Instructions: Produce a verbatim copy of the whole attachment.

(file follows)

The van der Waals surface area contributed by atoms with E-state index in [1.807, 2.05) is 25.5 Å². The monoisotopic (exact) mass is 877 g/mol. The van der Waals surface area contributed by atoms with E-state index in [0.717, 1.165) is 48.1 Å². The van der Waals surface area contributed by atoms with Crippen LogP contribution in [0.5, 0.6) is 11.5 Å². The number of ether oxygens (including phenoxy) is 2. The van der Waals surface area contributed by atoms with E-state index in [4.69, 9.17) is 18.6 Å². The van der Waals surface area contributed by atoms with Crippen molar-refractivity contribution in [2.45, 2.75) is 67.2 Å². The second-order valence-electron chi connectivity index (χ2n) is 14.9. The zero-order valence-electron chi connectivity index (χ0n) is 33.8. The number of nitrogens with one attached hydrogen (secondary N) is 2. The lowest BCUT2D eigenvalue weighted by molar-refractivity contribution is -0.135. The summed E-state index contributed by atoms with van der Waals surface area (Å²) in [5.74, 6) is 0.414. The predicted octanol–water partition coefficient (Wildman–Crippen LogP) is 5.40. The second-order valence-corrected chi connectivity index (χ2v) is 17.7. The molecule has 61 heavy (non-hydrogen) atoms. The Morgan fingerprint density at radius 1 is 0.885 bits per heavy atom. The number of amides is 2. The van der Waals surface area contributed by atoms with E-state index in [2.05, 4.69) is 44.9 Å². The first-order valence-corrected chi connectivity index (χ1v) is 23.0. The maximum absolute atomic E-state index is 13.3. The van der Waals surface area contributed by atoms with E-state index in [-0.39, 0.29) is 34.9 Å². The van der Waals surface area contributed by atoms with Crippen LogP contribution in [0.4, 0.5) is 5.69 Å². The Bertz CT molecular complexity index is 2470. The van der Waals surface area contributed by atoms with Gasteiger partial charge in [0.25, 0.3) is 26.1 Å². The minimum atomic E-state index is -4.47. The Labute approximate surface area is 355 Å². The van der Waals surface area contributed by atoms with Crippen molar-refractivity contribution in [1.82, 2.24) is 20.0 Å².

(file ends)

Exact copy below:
The van der Waals surface area contributed by atoms with E-state index in [1.807, 2.05) is 25.5 Å². The monoisotopic (exact) mass is 877 g/mol. The van der Waals surface area contributed by atoms with E-state index in [0.717, 1.165) is 48.1 Å². The van der Waals surface area contributed by atoms with Crippen LogP contribution in [0.5, 0.6) is 11.5 Å². The number of ether oxygens (including phenoxy) is 2. The van der Waals surface area contributed by atoms with E-state index in [4.69, 9.17) is 18.6 Å². The van der Waals surface area contributed by atoms with Crippen molar-refractivity contribution in [2.45, 2.75) is 67.2 Å². The second-order valence-electron chi connectivity index (χ2n) is 14.9. The zero-order valence-electron chi connectivity index (χ0n) is 33.8. The number of nitrogens with one attached hydrogen (secondary N) is 2. The lowest BCUT2D eigenvalue weighted by molar-refractivity contribution is -0.135. The summed E-state index contributed by atoms with van der Waals surface area (Å²) in [5.74, 6) is 0.414. The predicted octanol–water partition coefficient (Wildman–Crippen LogP) is 5.40. The second-order valence-corrected chi connectivity index (χ2v) is 17.7. The molecule has 61 heavy (non-hydrogen) atoms. The Morgan fingerprint density at radius 1 is 0.885 bits per heavy atom. The number of amides is 2. The van der Waals surface area contributed by atoms with E-state index in [2.05, 4.69) is 44.9 Å². The first-order valence-corrected chi connectivity index (χ1v) is 23.0. The maximum absolute atomic E-state index is 13.3. The van der Waals surface area contributed by atoms with E-state index in [-0.39, 0.29) is 34.9 Å². The van der Waals surface area contributed by atoms with Crippen LogP contribution in [0.4, 0.5) is 5.69 Å². The Bertz CT molecular complexity index is 2470. The van der Waals surface area contributed by atoms with Gasteiger partial charge in [0.25, 0.3) is 26.1 Å². The minimum atomic E-state index is -4.47. The Labute approximate surface area is 355 Å². The van der Waals surface area contributed by atoms with Crippen molar-refractivity contribution in [1.82, 2.24) is 20.0 Å².